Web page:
The future car
Risk: liability and security to the fore
Who’s liable if a driverless vehicle crashes? And how vulnerable are they to cyber attack?
Tomorrow’s cars raise some challenging questions for those who are going to make them.dada
A principal driver of connected autonomous vehicle (CAV) technology is safety.
One day, we may reach a point when every vehicle on the road is a CAV. With fail-safe technology, road accidents – and the more than 1.2 million annual death toll from traffic-related incidents – will become a thing of the past. But until we reach that point, there are still going to be accidents involving humans behind the wheel.
Currently of course, a driver is usually to blame for an accident. Third-party liability (TPL) insurance policies are mandatory in most jurisdictions and the insurance industry is experienced in dealing with a large volume of motor insurance claims.
As more autonomous vehicles take to the road, the liability for accidents will shift from drivers to manufacturers. Individual product liability claims – currently rare – will become much more common, particularly subrogation ones.
But is product liability law ready to deal with autonomous vehicles? Under EU legislation, a product has to be defective in some identifiable way to be caught. A defect could be introduced during the design or manufacturing process, or found within the user instructions or the monitoring systems. But while a faulty accelerator is easy to spot, it’s not so easy to identify a defect in a piece of software. Litigation could become very expensive as the parties try to determine at what point the defect was introduced – and whether testing should have identified it.
Karin Geissl, counsel in Freshfields automotive group, says: ‘At this stage it’s about preventative product liability. We’re looking at what issues could arise in the future, and how we can help limit the manufacturer’s or supplier’s liability. We’re also working with engineers to get extra safeguards and warnings put in place to guard against “foreseeable misuse”, but the divergence of highway regulations is a big challenge. The Vienna convention, for example, prohibits the use of smartphones behind the wheel but the regulations in Nevada allow occupants of self-driving cars to use their handsets. This raises issues for automakers, even if motorists are aware of the restrictions.’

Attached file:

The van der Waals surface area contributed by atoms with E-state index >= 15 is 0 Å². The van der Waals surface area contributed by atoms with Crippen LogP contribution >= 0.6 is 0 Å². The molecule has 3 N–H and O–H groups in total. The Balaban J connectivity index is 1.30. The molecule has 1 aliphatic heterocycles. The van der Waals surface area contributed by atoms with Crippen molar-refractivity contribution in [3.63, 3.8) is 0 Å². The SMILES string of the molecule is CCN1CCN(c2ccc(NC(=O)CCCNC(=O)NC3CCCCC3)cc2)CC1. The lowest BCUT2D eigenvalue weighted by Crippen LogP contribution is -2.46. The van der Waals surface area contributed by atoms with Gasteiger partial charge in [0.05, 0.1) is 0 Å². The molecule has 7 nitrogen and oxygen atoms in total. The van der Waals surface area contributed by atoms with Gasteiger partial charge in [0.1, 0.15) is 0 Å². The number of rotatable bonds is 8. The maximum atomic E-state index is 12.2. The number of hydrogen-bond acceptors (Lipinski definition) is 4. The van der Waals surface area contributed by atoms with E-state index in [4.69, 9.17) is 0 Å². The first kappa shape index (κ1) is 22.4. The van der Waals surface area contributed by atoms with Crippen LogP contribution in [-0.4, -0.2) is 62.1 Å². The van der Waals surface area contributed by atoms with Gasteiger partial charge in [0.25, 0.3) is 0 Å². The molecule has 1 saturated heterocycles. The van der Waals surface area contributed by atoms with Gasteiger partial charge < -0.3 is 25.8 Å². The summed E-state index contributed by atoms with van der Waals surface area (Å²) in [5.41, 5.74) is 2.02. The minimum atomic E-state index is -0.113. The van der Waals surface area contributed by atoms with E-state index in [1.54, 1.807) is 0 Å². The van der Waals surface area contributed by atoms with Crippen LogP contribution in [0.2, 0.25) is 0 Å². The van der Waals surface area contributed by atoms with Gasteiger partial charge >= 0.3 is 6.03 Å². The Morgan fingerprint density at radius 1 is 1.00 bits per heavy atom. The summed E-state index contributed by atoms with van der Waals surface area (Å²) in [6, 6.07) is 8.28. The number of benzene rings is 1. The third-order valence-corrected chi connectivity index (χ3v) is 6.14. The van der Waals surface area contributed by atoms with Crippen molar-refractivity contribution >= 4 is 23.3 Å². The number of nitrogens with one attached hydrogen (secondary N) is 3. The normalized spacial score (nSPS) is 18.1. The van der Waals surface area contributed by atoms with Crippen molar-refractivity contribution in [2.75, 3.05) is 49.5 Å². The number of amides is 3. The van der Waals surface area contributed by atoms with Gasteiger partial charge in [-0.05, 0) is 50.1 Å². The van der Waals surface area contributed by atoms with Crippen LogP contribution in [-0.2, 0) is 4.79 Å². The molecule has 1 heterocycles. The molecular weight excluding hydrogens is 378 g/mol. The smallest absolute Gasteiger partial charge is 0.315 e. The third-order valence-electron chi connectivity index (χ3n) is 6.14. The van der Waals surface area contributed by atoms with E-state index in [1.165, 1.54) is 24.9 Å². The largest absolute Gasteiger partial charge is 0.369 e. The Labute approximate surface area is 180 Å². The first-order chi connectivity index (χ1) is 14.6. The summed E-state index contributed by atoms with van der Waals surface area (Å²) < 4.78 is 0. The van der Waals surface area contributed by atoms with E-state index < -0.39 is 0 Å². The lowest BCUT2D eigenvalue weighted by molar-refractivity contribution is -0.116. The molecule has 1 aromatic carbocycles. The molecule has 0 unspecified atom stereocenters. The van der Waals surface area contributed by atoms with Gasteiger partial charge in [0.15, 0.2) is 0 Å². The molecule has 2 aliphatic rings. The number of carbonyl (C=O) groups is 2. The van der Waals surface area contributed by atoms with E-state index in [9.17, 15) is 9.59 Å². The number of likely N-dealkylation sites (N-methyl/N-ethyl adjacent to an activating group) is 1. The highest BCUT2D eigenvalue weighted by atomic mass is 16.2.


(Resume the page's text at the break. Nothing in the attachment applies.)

We’re working with engineers to guard against “foreseeable misuse”, but the divergence of highway regulations is a big challenge.
Karin Geissl, Freshfields counsel
What needs to change to bring greater certainty around liability? A solution might be to change insurance law to bring manufacturers and their suppliers into the TPL insurance regime. They would have either a joint policy with the vehicle owner or their own. In the latter case, their liability would be limited to damages caused by defective autonomous systems – similar to product liability.
But as cars become more autonomous, manufacturers could be seen as a – and with full autonomy the – responsible driver of the vehicle. This could make them liable even if no defect is found.
Motor insurance – what Germany is doing
Like many other countries, Germany wants to become a leading market for autonomous driving. To support this aim, it amended its driving laws in 2017 to define and allow automated driving, helping remove legal uncertainty for drivers, owners and manufacturers.
Under the revised Road Traffic Act, a driver could be held liable if they fail to resume manual control when alerted by the automated driving system. If the accident is caused by a failure of the system when the driver was properly relying on it, the driver will not be liable.
The vehicle’s owner remains liable in relation to any victim of the accident under Germany’s car owner liability regime. But their insurer could claim compensation from the manufacturer.
The law was criticised for not including a specific product liability claim against the vehicle’s manufacturer. But the German government has said that the general product liability rules should be sufficient.
An alternative might to amend the product liability regime so that manufacturers and suppliers could be held liable for the way their products performed, ie identifying a defect would not be required.